Golden Angel


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Golden Angel

He stands beneath guardian trees,
his saffron garments glossed with gold.

Hands cupped, body bent,
he softly swells as he dips
beneath sun and rain.

He speaks to me:
wild prophet from an ancestral book
that I believed in when I was a child,
but no longer read or understand.

I try to interpret the aroma of his lips,
his slow, small growth of gesture.

His winged words are traps
tripping my tongue, clipping my wings,
preventing me from flight.

Shape-shifter, she changes before my eyes
and takes on her earthly disguise.

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Northern Lights

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Northern Lights

Old man looks out of his window.
Falling leaves twist like they did in his childhood.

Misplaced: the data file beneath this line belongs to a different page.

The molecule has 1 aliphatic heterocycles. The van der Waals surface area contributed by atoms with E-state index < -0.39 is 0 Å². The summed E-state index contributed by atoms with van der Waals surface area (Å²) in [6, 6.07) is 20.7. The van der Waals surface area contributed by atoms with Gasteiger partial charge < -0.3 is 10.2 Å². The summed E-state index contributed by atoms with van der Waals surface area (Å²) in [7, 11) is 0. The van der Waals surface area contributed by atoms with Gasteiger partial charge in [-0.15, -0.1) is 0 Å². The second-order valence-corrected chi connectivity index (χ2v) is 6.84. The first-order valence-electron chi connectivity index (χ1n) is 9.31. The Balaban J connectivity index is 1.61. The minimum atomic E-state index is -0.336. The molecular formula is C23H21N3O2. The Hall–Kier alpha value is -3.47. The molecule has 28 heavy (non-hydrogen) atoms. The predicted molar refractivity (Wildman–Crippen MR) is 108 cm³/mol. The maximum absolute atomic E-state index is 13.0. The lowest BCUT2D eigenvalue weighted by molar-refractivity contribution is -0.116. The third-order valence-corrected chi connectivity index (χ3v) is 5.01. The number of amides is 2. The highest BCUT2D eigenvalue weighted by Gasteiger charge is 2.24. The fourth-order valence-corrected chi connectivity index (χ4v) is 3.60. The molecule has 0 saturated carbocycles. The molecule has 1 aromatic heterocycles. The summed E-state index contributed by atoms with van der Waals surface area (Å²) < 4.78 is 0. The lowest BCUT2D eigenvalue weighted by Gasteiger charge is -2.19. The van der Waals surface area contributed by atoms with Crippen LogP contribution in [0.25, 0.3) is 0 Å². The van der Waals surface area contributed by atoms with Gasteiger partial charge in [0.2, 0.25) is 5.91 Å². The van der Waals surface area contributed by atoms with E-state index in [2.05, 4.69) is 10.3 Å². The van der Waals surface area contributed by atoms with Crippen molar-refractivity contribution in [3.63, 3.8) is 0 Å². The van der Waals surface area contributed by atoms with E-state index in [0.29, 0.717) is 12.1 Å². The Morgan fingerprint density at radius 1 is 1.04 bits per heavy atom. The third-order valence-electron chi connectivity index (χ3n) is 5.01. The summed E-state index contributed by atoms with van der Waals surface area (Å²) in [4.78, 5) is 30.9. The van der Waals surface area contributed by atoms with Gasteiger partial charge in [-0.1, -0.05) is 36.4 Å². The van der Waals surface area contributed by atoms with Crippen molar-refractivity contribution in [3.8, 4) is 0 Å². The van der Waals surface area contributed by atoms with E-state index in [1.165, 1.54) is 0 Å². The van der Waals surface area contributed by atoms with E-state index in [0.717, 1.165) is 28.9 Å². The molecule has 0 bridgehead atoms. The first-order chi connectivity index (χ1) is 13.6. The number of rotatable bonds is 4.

They spread bronzed carpets across the lawn.
His granddaughter stands by the flowerbed,
squeezing fall’s last blossoms,
turning them into perfume.

Dandelions clutter Old Man’s lawn.
Last summer he lost the strength and will
to stoop down and root them out.
In dreams, Old Man’s spirit tries to escape
and wander through celestial pastures.
For a moment, stars shine brighter
as a new spark adorns the sky.

Walking through the Aurora Borealis,
he understands the way to weave rainbows
from ribbons of color and floating light.
Old Man knows he must share this knowledge.
One day he will share his secret with this child.

Man from Merthyr

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Man from Merthyr

 Memory loss punched holes in your head
and let in the dark, instead of the light.
Constellations faded from your sight,
erased by the arch-angel’s coal-dust wing.

 “I’m shrinking,” you said, the last time I saw you,
you, who had been taller, were now smaller than me.

 Tonight, when the harvest moon shines bright
and drowns the stars in its sea of light,
I will sit by my window and watch for your soul
as it rockets its way to eternity.

My eyes will be dry. I do not want pink runnels
running down this coal-miner’s unwashed face.
I’ll sing you this lullaby, to help you sleep.

“When the coal comes from the Rhondda